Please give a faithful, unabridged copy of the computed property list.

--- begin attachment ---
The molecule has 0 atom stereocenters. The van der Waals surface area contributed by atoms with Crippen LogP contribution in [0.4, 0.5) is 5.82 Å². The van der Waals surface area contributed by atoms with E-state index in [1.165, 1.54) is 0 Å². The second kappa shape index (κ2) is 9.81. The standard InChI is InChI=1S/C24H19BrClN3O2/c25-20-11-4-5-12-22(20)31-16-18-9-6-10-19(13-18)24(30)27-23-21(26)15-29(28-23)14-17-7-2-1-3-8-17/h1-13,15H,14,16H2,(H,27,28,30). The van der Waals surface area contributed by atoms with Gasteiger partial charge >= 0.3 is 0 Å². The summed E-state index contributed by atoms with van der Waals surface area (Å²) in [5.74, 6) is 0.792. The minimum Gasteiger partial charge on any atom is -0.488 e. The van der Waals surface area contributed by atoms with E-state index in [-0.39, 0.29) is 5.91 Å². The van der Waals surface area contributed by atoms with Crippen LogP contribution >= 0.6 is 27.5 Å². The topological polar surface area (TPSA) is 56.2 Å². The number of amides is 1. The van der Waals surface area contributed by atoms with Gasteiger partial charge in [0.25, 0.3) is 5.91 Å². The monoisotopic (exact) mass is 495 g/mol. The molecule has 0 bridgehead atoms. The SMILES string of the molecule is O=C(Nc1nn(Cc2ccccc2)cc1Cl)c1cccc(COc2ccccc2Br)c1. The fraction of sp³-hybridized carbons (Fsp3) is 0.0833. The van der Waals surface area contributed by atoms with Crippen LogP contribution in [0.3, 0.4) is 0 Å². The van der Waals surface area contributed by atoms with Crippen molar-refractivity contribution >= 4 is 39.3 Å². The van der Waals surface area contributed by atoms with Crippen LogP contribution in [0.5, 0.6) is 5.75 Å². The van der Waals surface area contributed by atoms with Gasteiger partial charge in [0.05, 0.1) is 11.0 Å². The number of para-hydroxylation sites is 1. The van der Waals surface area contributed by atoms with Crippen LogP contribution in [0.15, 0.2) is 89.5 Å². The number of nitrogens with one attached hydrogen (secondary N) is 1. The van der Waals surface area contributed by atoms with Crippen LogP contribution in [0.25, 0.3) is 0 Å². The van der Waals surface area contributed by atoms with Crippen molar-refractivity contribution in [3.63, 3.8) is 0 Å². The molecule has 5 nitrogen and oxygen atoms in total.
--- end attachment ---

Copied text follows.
The molecule has 0 atom stereocenters. The van der Waals surface area contributed by atoms with Crippen LogP contribution in [0.4, 0.5) is 5.82 Å². The van der Waals surface area contributed by atoms with E-state index in [1.165, 1.54) is 0 Å². The second kappa shape index (κ2) is 9.81. The standard InChI is InChI=1S/C24H19BrClN3O2/c25-20-11-4-5-12-22(20)31-16-18-9-6-10-19(13-18)24(30)27-23-21(26)15-29(28-23)14-17-7-2-1-3-8-17/h1-13,15H,14,16H2,(H,27,28,30). The van der Waals surface area contributed by atoms with Gasteiger partial charge >= 0.3 is 0 Å². The summed E-state index contributed by atoms with van der Waals surface area (Å²) in [5.74, 6) is 0.792. The minimum Gasteiger partial charge on any atom is -0.488 e. The van der Waals surface area contributed by atoms with E-state index in [-0.39, 0.29) is 5.91 Å². The van der Waals surface area contributed by atoms with Crippen LogP contribution >= 0.6 is 27.5 Å². The topological polar surface area (TPSA) is 56.2 Å². The number of amides is 1. The van der Waals surface area contributed by atoms with Gasteiger partial charge in [0.25, 0.3) is 5.91 Å². The monoisotopic (exact) mass is 495 g/mol. The molecule has 0 bridgehead atoms. The SMILES string of the molecule is O=C(Nc1nn(Cc2ccccc2)cc1Cl)c1cccc(COc2ccccc2Br)c1. The fraction of sp³-hybridized carbons (Fsp3) is 0.0833. The van der Waals surface area contributed by atoms with Crippen LogP contribution in [0.3, 0.4) is 0 Å². The van der Waals surface area contributed by atoms with Crippen molar-refractivity contribution >= 4 is 39.3 Å². The van der Waals surface area contributed by atoms with Crippen LogP contribution in [0.5, 0.6) is 5.75 Å². The van der Waals surface area contributed by atoms with Gasteiger partial charge in [0.05, 0.1) is 11.0 Å². The number of para-hydroxylation sites is 1. The van der Waals surface area contributed by atoms with Crippen LogP contribution in [0.15, 0.2) is 89.5 Å². The number of nitrogens with one attached hydrogen (secondary N) is 1. The van der Waals surface area contributed by atoms with Crippen LogP contribution in [0.25, 0.3) is 0 Å². The van der Waals surface area contributed by atoms with Crippen molar-refractivity contribution in [3.63, 3.8) is 0 Å². The molecule has 5 nitrogen and oxygen atoms in total.